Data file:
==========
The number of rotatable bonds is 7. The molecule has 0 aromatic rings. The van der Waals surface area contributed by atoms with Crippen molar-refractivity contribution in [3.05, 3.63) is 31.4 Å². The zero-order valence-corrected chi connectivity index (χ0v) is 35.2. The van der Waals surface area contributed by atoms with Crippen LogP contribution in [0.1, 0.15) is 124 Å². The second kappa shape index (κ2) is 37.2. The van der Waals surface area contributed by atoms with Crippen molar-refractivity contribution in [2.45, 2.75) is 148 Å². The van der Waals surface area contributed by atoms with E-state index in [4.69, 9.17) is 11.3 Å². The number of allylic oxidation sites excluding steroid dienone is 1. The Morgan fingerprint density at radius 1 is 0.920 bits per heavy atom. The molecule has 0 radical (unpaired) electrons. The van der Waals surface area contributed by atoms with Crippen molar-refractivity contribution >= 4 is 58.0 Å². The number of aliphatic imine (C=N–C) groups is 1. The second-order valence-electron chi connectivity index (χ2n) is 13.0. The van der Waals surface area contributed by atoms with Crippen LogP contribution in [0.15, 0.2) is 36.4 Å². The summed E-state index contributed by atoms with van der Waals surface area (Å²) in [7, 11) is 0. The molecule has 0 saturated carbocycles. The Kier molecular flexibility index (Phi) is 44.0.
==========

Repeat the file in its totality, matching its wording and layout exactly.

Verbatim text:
The number of rotatable bonds is 7. The molecule has 0 aromatic rings. The van der Waals surface area contributed by atoms with Crippen molar-refractivity contribution in [3.05, 3.63) is 31.4 Å². The zero-order valence-corrected chi connectivity index (χ0v) is 35.2. The van der Waals surface area contributed by atoms with Crippen LogP contribution in [0.1, 0.15) is 124 Å². The second kappa shape index (κ2) is 37.2. The van der Waals surface area contributed by atoms with Crippen molar-refractivity contribution in [2.45, 2.75) is 148 Å². The van der Waals surface area contributed by atoms with E-state index in [4.69, 9.17) is 11.3 Å². The number of allylic oxidation sites excluding steroid dienone is 1. The Morgan fingerprint density at radius 1 is 0.920 bits per heavy atom. The molecule has 0 radical (unpaired) electrons. The van der Waals surface area contributed by atoms with Crippen molar-refractivity contribution >= 4 is 58.0 Å². The number of aliphatic imine (C=N–C) groups is 1. The second-order valence-electron chi connectivity index (χ2n) is 13.0. The van der Waals surface area contributed by atoms with Crippen LogP contribution in [0.15, 0.2) is 36.4 Å². The summed E-state index contributed by atoms with van der Waals surface area (Å²) in [7, 11) is 0. The molecule has 0 saturated carbocycles. The Kier molecular flexibility index (Phi) is 44.0.